|Location:||At Drumheller. From Drumheller, Hwy 10 East.|
MAY to 25-JUN daily 9:30-17:30.
26-JUL to 29-AUG daily 9:30-20:30.
30-AUG to 11-OCT daily 10-17.
Tunnel Tour: Adults CAD 12, Children (0-6) free, Family (2+2) CAD 36.
Tipple Tour: Adults CAD 9, Children (0-6) free, Family (2+2) CAD 27.
Mine Train Tour: Adults CAD 9, Children (0-6) free, Family (2+2) CAD 27.
Site Admission: Adults CAD 7, Children (0-6) free, Family (2+2) CAD 21.
Ghost Walk: Adults CAD 9, Children (0-6) free, Family (2+2) CAD 27.
Groups (10+): Tunnel Tour: Adults CAD 11.20, Student CAD 5.50.
Tipple Tour: Adults CAD 8.10, Student CAD 4.50.
Mine Train Tour: Adults CAD 8.10, Student CAD 4.50.
Tunnel Tour: D=75min.
Tipple Tour: D=45min.
Mine Train Tour: D=45min.
Site Admission: self guided.
Ghost Walk: D=60min.
|Address:||Atlas Coal Mine National Historic Site, Drumheller Valley, Box 521 East Coulee, Alberta, Canada T0J 1B0, Tel: +1-403-822-2220, Fax: +1-403-822-2225. E-mail:|
|As far as we know this information was accurate when it was published (see years in brackets), but may have changed since then.
Please check rates and details directly with the companies in question if you need more recent info.
|1903||first coal lease taken by James E. Trumble, a local rancher.|
|1907||American entrepreneur Samuel Drumheller bought the farm of Thomas Greentree.|
|1912||first mine in the valley, Newcastle Mine, started.|
|07-MAR-1907||first mine opened by the Atlas Coal Co. Ltd.|
|05-MAY-1928||Atlas Coal Mine opened.|
|1947||peak year with a production of two million tons of coal.|
|1956||Atlas #3 closed.|
|1979||Atlas Mine closed.|
|1984||Atlas #4 closed.|
|2002||named a National Historic Site.|
|2008||Atlas Coal Mine Historical Society received a fund of $500,000 to develop an underground tour.|
|MAY-2009||underground tour scheduled to open.|
Atlas Coal Mine is one of the most complete mining museums in Canada, preserved as a historic site after the mines were closed. The mines were sealed up by the mine company when abandoned, as required by law, so there is no underground tour. Some sights are the Miner's Wash House, the new Lamp House, and Mine Offices. There is also an original miner's shack, built of straw, mud, and manure. It is possible to view the area self guided on various trails.
The highlights of the site are the last 8-storey high wooden tipple in Canada and the coal car ride. The tipple is visited on a guided tour, which starts every hour, and is included in the entrance fee. The coal car ride is called Mantrip Ride, a two ton coal car is pulled by an antique battery powered mine locomotive There is also a 20 minutes introductory video called Thunder in the Valley.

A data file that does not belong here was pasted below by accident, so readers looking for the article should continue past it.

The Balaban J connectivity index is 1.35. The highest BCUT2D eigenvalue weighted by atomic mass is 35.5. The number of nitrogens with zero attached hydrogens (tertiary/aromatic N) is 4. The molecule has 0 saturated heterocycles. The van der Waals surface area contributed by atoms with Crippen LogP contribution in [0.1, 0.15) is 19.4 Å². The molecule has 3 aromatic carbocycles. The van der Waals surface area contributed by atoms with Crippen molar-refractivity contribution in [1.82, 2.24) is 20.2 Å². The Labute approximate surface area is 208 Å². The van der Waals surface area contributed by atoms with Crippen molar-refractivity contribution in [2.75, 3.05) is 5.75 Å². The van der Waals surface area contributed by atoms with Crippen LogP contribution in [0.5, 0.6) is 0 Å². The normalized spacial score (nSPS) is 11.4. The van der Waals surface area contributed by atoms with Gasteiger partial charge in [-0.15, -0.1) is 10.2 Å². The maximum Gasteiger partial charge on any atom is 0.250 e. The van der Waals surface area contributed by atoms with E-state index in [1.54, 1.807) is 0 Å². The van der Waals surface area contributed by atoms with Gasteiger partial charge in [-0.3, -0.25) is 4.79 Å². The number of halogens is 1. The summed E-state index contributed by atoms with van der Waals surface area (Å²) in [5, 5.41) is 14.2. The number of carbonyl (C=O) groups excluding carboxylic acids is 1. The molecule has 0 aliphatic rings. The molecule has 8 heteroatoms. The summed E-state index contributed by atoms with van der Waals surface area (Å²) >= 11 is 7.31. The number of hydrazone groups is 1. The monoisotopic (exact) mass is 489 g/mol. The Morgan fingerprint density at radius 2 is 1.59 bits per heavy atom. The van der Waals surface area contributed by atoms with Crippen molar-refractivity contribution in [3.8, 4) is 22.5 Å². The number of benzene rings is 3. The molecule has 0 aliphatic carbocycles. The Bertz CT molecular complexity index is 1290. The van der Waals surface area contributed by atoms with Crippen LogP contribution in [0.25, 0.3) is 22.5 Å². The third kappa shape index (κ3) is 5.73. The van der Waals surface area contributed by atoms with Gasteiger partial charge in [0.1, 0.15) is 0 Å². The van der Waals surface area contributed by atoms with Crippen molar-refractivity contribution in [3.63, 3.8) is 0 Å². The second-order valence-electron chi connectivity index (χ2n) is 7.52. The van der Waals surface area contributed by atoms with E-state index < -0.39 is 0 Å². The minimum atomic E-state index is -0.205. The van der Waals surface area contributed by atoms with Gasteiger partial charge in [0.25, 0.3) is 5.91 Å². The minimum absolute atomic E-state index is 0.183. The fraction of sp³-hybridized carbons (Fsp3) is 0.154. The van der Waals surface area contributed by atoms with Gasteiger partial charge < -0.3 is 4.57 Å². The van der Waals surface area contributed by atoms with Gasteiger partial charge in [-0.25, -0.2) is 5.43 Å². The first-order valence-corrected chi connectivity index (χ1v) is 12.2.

The history of the mines is really interesting, some stories sound like the plot of a western movie. The American entrepreneur Colonel Samuel Drumheller came to the area in 1907. He knew that a railway would soon be built through the district, so he tried to get rich. He bought the ranch owned by Thomas Greentree, which had a seam of coal. The coal was obviously needed by the railroad. He also set out a townsite on the land in 1910, which was named Drumheller by the Canadian Northern Railway Company in 1911.
In the 1911, the coal mining started at the Newcastle Mine, but subsequently eight other mines opened in the same year. Production increased steadily until the Depression of the 1930s. In 1921, after only 10 years, there were 27 operating mines. The two mines of Midland Coal Company were producing 1.5 million tons of coal annually, employing about 2,000 men. No. 2 Mine was the most modern mine of the area.
The Atlas Coal Co. Ltd was owned by James McCulloch, James O.E. Holden, and Dr. Omer H. Patrick. James O.E. Holden was the first president, then Dr. Omer H. Patrick was president until he died in 1947. They opened their first mine named Atlas Coal Mine in 1917. The Atlas Coal Mine described on this page was their second mine with the same name, founded in 1928. Nearby a second mine was opend, called Murray mine, and the town of East Coulee established.
The end of steam powered trains and the discovery of oil and gas deposits, ended the era of the coal mines. The mines shut down one after the other, today there is no operating mine in the area any more.